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Colonel in Saddam raid stays focused on mission

Keeping troops motivated after big capture a new challenge

By Alphonso Van Marsh

U.S. Army Col. James Hickey
U.S. Army Col. James Hickey

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CNN's Alphonso Van Marsh looks at the U.S. colonel who helped capture Saddam.
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Saddam Hussein
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TIKRIT, Iraq (CNN) -- In the aftermath of Saddam Hussein's capture, the commander of the dramatic raid, U.S. Army Col. James Hickey, has become a reluctant media celebrity.

On a recent return to the farm near Tikrit where Saddam was found December 13, news photographers fawned over the 42-year-old leader of the 4th Infantry Division's 1st Brigade, a steely-eyed colonel from Chicago, Illinois.

"It's a little bit embarrassing," Hickey says of the attention.

Images of the military leader congratulating his troops and celebrating moments after the arrest were broadcast around the world.

"I collected [my troops] together," Hickey says. "I told the soldiers what we had done and the significance of what we had accomplished, not only in terms of the mission here, but also in Army history."

The Virginia Military Institute and Johns Hopkins University-educated colonel has a reputation for talking tough.

"I am a little old-fashioned in doing things in an Army way," Hickey says. "I'm a stickler for detail. I expect equipment and weapons to be maintained to a high standard, for soldiers to perform their duties in a soldierly manner, and I'm clear about communicating that to them."

Not only does he not mince words in English, but he also speaks Russian, French and German. Hickey's communication skills helped him learn to work with local leaders in Iraq. Much of his area of control, including Saddam's ancestral homeland of Tikrit, lies within Salah El Din province.

The Salah El Din provincial governor recently gave Hickey an Arabian falcon as a sign of respect. Hickey says the bird, named Sky Raider, has become somewhat of a mascot at his home base, Forward Operating Base Raider. "We have to exercise him every day and feed him at least a pigeon or dove a day -- he's quite a character," he says.

Some of Hickey's subordinates would say the same of their leader. Many U.S. troops in Tikrit tell a story about the colonel jumping out of his Humvee -- weapon drawn -- and running toward gunfire when under attack during a nighttime patrol.

"Given that particular situation, that was a prudent thing to do," Hickey says. "I tell my soldiers the best way to deal with an ambush is to attack into an ambush and to use your available firepower as quickly as you can. So I think it is important that I live by those words."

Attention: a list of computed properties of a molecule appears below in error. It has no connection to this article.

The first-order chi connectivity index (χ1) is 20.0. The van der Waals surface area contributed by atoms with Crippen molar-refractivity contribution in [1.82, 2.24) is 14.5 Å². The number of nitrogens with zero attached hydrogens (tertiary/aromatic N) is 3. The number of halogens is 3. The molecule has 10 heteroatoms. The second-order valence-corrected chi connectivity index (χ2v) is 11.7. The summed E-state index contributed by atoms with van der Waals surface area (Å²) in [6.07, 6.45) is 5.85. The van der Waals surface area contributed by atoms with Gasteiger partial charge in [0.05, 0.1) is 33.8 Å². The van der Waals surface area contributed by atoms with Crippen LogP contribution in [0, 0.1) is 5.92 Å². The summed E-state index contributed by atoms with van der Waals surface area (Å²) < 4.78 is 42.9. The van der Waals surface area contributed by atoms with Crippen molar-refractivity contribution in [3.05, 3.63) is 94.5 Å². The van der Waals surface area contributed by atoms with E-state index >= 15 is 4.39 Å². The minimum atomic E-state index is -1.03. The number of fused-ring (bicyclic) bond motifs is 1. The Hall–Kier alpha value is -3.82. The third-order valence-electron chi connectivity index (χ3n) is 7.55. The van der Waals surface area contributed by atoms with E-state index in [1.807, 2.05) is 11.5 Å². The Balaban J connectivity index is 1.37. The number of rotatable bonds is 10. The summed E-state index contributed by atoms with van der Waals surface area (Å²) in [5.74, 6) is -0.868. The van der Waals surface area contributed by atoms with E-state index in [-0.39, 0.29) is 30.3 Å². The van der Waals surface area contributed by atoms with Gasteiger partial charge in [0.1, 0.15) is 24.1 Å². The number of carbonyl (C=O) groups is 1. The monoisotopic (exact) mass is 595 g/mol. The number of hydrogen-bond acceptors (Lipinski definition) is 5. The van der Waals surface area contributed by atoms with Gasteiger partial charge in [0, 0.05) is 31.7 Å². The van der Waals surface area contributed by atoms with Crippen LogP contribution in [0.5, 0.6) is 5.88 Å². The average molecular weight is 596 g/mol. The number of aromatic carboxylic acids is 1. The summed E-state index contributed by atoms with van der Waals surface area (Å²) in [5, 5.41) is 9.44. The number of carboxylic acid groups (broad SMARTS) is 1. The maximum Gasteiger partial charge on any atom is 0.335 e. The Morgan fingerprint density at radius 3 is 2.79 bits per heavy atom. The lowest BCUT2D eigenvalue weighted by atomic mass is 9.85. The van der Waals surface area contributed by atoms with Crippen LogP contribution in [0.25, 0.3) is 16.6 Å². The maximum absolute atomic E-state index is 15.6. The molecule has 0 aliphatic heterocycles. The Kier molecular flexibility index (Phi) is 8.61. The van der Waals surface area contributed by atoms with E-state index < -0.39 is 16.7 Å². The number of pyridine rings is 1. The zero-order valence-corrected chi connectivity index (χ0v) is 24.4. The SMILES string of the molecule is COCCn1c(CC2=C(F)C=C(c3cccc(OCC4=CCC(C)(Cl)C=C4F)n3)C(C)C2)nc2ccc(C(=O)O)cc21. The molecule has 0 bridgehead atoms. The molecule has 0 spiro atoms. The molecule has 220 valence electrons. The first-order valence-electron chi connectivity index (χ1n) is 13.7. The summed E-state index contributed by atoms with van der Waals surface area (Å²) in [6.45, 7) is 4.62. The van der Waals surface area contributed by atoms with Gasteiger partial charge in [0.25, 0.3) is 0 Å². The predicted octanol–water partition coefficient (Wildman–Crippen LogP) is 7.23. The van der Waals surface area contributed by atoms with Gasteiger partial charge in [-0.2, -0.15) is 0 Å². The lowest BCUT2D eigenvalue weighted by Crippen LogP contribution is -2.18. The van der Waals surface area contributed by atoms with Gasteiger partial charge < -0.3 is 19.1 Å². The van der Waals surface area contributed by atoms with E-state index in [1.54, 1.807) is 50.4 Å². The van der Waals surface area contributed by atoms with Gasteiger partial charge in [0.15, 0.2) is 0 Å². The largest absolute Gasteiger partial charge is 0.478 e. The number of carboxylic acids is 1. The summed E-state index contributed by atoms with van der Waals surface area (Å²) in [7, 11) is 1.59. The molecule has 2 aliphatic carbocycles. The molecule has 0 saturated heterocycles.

Some Iraqis complain of tactics

However, some of Hickey's other actions are drawing criticism.

News photographers return with Hickey to the site of Saddam Hussein's capture near Tikrit, Iraq.
News photographers return with Hickey to the site of Saddam Hussein's capture near Tikrit, Iraq.

For example, 1st Brigade troops have fenced off entire communities such as neighboring Al Awja, saying it's a tactic aimed at catching suspected Saddam loyalists.

Al Awja is the small town where Saddam was raised. Some residents prospered during Saddam's regime, and anti-American graffiti dots villa walls.

Inside, men are forced to carry English-language identity cards and to recognize travel restrictions and curfews. They say such demands are humiliating.

"We can't go to the hospital; it's not allowed," complains one Al Awja man. "Students can't go to school; it's not allowed. If someone comes to visit, they have to stay overnight because of a curfew. Why? What's the reason? We don't have a problem with the Americans."

Hickey: Attacks have declined

Hickey's so-called "show-of-force" attacks on empty buildings and U.S. military demolitions of the family homes of Saddam loyalists have brought comparisons to the way the Israeli military has dealt with the Palestinian uprising.

An Arabian falcon, given to Hickey by a local Iraqi leader out of respect, has become a mascot for U.S. troops.
An Arabian falcon, given to Hickey by a local Iraqi leader out of respect, has become a mascot for U.S. troops.

"I don't accept those comparisons because what we are doing here is targeted toward an enemy force that operates a certain way on the ground," Hickey says. "We use our force in a very discriminating way, focused on specific, legitimate military targets -- and we think it has worked."

Hickey says attacks against coalition forces since November have been down dramatically.

With Saddam in U.S. custody, Hickey faces a serious challenge: how to keep his troops motivated until their anticipated return home, possibly as soon as March. For these 4th Infantry Division troops, the highlight of their deployment -- catching the former Iraqi leader -- has come and gone.

"I appeal to their sense of duty to keep them motivated," Hickey says. "We need to do our level best to create [favorable] conditions for the American soldiers who will come behind us."

On Christmas Day, he began visiting his some 3,000 troops at 7.15 a.m., traveling to U.S. military bases in and around Tikrit for the next 10 hours. "It is important to see your troops on any given day," Hickey says. "But on Christmas Eve and Christmas Day, I may not visit so much with an eye toward business ... but simply to say hello."

What message does he have for those opposed to the U-S-led coalition presence who have survived Hickey's tenure here? "I think the enemy needs to be extremely guarded in its approach to us," Hickey says.

And when asked if the United States will win the war in Iraq, Hickey turns stone cold. "We are and we shall," he says.

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